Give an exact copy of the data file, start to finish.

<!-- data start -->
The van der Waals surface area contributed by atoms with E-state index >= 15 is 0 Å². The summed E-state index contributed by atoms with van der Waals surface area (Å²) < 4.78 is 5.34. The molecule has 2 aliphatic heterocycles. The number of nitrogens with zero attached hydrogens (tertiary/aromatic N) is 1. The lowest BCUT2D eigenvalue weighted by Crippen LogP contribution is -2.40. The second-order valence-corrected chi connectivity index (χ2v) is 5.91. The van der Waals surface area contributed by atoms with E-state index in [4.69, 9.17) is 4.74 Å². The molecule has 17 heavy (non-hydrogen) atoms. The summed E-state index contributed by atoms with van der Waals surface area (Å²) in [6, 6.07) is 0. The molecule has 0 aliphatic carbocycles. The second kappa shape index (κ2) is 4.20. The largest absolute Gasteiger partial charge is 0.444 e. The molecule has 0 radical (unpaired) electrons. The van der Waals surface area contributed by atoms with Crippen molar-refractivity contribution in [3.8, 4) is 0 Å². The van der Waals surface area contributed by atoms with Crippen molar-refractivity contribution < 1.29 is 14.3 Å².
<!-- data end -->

The van der Waals surface area contributed by atoms with E-state index >= 15 is 0 Å². The summed E-state index contributed by atoms with van der Waals surface area (Å²) < 4.78 is 5.34. The molecule has 2 aliphatic heterocycles. The number of nitrogens with zero attached hydrogens (tertiary/aromatic N) is 1. The lowest BCUT2D eigenvalue weighted by Crippen LogP contribution is -2.40. The second-order valence-corrected chi connectivity index (χ2v) is 5.91. The van der Waals surface area contributed by atoms with E-state index in [4.69, 9.17) is 4.74 Å². The molecule has 17 heavy (non-hydrogen) atoms. The summed E-state index contributed by atoms with van der Waals surface area (Å²) in [6, 6.07) is 0. The molecule has 0 aliphatic carbocycles. The second kappa shape index (κ2) is 4.20. The largest absolute Gasteiger partial charge is 0.444 e. The molecule has 0 radical (unpaired) electrons. The van der Waals surface area contributed by atoms with Crippen molar-refractivity contribution in [3.8, 4) is 0 Å². The van der Waals surface area contributed by atoms with Crippen molar-refractivity contribution < 1.29 is 14.3 Å².